At this point, some of you may be wondering why one of the boards of the frame appears to be painted on the back side. This is because my husband–the math major–forgot how angles work.
Matt: I probably shouldn’t have bothered getting the pre-primed boards. I still had to prime one of them again anyway.
Matt: Because after cutting the first the side piece you need to flip it over to cut the angle for the opposite side.
Me: Or you could just reverse the saw.
Matt: No no, because see, this side needs to be angled this way so to get the opposite angle on the other side you need to flip the board over and…. oh… well I feel stupid now.
The picture above also show the cleat on the back of the baseboard. Cleats are a great way to mount heavy objects on a wall–the length helps distribute weight while allowing you to hit multiple studs. If you have a table saw, they’re also super easy to make.
We chose to mount half of the cleat on the back of the headboard first and then measure for the correct height for the corresponding wall
I don’t have a lot of specific guidance for lining up each half of the cleat other than measure. Measure lots. And make chalk mark for guides. It probably easier if your headboard rests on the ground, but ours rests on the top of our bed frame (because we just like to be difficult here).
FYI: That’s not a phone resting on the cleat, it’s just one of the 50 million awkwardly placed outlets in the room. Matt removed the outlets, capped the wires, and put a solid plate over the electrical boxes.
So to recap: The headboard is attached to both the wall and the bed frame. It’s secured to the wall with a French Cleat, and bolted to the frame using a spacer.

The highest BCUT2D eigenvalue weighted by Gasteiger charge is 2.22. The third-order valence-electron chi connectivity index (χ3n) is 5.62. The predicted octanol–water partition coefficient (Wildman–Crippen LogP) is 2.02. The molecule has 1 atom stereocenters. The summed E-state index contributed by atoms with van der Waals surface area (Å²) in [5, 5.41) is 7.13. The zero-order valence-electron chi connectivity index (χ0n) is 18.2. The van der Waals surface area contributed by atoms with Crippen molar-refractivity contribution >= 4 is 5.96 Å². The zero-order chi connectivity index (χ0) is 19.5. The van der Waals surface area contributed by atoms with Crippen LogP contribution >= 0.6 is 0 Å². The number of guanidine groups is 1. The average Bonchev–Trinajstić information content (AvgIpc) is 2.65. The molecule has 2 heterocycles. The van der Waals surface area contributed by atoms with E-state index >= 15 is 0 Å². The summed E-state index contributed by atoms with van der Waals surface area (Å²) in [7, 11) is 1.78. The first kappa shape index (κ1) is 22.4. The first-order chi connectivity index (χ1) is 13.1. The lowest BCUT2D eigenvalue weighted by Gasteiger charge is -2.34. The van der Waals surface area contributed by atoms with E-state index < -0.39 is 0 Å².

Awesome diagram, no? One of these days I’d like to install Windows XP on my old (Windows 7) laptop so I can install my copy of AutoCAD again…but that’s a lot of work. #lazygirl
So yay! We have a headboard! And new sconces! Our bedroom is actually starting to come together! I have one wall left to paint (that I won’t be able to fully finish until we take out the window AC unit). I have an area rug ready to go (I just don’t want to put it down until I’m done painting). The biggest element I’m missing at the moment is a pair of nightstands. The dressers aren’t really working there, especially with a lower bed frame…but hey, we’re getting close to done!
Around 3:30am on Saturday our smoke detector decided to lose its shit. It started beeping and loudly announcing “low battery!” Around 4am Matt decided to go an rip out the batteries. That was when he discovered that the smoke detector in the hallway is hardwired. Yup, our smoke alarm woke us up at 3:30am because the backup battery was bad.
Luckily we had extra batteries, so Matt grabbed a replacement…only to find that the previous battery was also rather corroded and the gunk left on the battery connectors was now impeding its ability to sense the new battery.